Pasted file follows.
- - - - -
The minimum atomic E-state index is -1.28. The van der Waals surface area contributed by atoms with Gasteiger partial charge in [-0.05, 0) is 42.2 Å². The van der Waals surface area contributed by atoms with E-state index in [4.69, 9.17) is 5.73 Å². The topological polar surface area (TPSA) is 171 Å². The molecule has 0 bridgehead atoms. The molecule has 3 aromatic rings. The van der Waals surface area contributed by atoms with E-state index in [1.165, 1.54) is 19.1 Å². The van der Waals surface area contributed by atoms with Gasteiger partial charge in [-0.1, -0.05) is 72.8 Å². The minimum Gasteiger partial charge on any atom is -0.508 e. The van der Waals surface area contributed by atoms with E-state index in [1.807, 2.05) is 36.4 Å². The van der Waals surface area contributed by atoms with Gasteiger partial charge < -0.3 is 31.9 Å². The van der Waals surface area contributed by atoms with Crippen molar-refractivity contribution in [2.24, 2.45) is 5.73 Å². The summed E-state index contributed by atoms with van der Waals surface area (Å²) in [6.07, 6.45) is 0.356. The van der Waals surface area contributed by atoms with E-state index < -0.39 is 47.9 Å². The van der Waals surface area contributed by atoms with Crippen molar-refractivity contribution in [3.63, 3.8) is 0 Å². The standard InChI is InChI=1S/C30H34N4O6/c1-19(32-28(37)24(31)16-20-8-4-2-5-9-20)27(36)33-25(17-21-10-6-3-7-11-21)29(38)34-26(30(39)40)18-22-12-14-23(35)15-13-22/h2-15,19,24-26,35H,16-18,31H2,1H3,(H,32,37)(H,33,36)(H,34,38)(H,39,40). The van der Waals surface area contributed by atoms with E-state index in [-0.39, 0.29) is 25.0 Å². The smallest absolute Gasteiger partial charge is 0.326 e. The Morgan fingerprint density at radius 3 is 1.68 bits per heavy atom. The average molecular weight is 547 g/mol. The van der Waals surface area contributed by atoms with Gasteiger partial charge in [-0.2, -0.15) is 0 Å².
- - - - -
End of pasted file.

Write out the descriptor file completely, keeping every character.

The minimum atomic E-state index is -1.28. The van der Waals surface area contributed by atoms with Gasteiger partial charge in [-0.05, 0) is 42.2 Å². The van der Waals surface area contributed by atoms with E-state index in [4.69, 9.17) is 5.73 Å². The topological polar surface area (TPSA) is 171 Å². The molecule has 0 bridgehead atoms. The molecule has 3 aromatic rings. The van der Waals surface area contributed by atoms with E-state index in [1.165, 1.54) is 19.1 Å². The van der Waals surface area contributed by atoms with Gasteiger partial charge in [-0.1, -0.05) is 72.8 Å². The minimum Gasteiger partial charge on any atom is -0.508 e. The van der Waals surface area contributed by atoms with E-state index in [1.807, 2.05) is 36.4 Å². The van der Waals surface area contributed by atoms with Gasteiger partial charge < -0.3 is 31.9 Å². The van der Waals surface area contributed by atoms with Crippen molar-refractivity contribution in [2.24, 2.45) is 5.73 Å². The summed E-state index contributed by atoms with van der Waals surface area (Å²) in [6.07, 6.45) is 0.356. The van der Waals surface area contributed by atoms with E-state index < -0.39 is 47.9 Å². The van der Waals surface area contributed by atoms with Crippen molar-refractivity contribution in [3.63, 3.8) is 0 Å². The standard InChI is InChI=1S/C30H34N4O6/c1-19(32-28(37)24(31)16-20-8-4-2-5-9-20)27(36)33-25(17-21-10-6-3-7-11-21)29(38)34-26(30(39)40)18-22-12-14-23(35)15-13-22/h2-15,19,24-26,35H,16-18,31H2,1H3,(H,32,37)(H,33,36)(H,34,38)(H,39,40). The van der Waals surface area contributed by atoms with E-state index in [-0.39, 0.29) is 25.0 Å². The smallest absolute Gasteiger partial charge is 0.326 e. The Morgan fingerprint density at radius 3 is 1.68 bits per heavy atom. The average molecular weight is 547 g/mol. The van der Waals surface area contributed by atoms with Gasteiger partial charge in [-0.2, -0.15) is 0 Å².